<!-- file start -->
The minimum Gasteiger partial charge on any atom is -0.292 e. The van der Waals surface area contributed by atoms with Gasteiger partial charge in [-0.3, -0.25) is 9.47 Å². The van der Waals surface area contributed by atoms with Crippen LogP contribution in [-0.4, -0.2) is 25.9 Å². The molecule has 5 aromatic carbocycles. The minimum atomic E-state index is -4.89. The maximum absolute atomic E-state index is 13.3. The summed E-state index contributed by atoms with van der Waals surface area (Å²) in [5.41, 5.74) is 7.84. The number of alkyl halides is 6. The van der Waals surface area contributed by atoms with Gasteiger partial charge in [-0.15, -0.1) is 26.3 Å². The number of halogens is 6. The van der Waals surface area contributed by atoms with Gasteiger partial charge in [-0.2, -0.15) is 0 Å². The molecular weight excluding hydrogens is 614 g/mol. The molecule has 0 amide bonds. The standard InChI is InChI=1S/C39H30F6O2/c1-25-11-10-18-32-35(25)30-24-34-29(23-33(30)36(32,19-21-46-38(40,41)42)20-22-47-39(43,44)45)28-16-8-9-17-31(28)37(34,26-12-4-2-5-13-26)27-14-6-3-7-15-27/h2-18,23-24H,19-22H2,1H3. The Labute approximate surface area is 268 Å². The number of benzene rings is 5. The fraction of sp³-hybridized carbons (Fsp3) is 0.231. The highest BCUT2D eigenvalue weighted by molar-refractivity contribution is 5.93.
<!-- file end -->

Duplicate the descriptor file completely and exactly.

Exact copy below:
The minimum Gasteiger partial charge on any atom is -0.292 e. The van der Waals surface area contributed by atoms with Gasteiger partial charge in [-0.3, -0.25) is 9.47 Å². The van der Waals surface area contributed by atoms with Crippen LogP contribution in [-0.4, -0.2) is 25.9 Å². The molecule has 5 aromatic carbocycles. The minimum atomic E-state index is -4.89. The maximum absolute atomic E-state index is 13.3. The summed E-state index contributed by atoms with van der Waals surface area (Å²) in [5.41, 5.74) is 7.84. The number of alkyl halides is 6. The van der Waals surface area contributed by atoms with Gasteiger partial charge in [-0.15, -0.1) is 26.3 Å². The number of halogens is 6. The van der Waals surface area contributed by atoms with Gasteiger partial charge in [-0.2, -0.15) is 0 Å². The molecular weight excluding hydrogens is 614 g/mol. The molecule has 0 amide bonds. The standard InChI is InChI=1S/C39H30F6O2/c1-25-11-10-18-32-35(25)30-24-34-29(23-33(30)36(32,19-21-46-38(40,41)42)20-22-47-39(43,44)45)28-16-8-9-17-31(28)37(34,26-12-4-2-5-13-26)27-14-6-3-7-15-27/h2-18,23-24H,19-22H2,1H3. The Labute approximate surface area is 268 Å². The number of benzene rings is 5. The fraction of sp³-hybridized carbons (Fsp3) is 0.231. The highest BCUT2D eigenvalue weighted by molar-refractivity contribution is 5.93.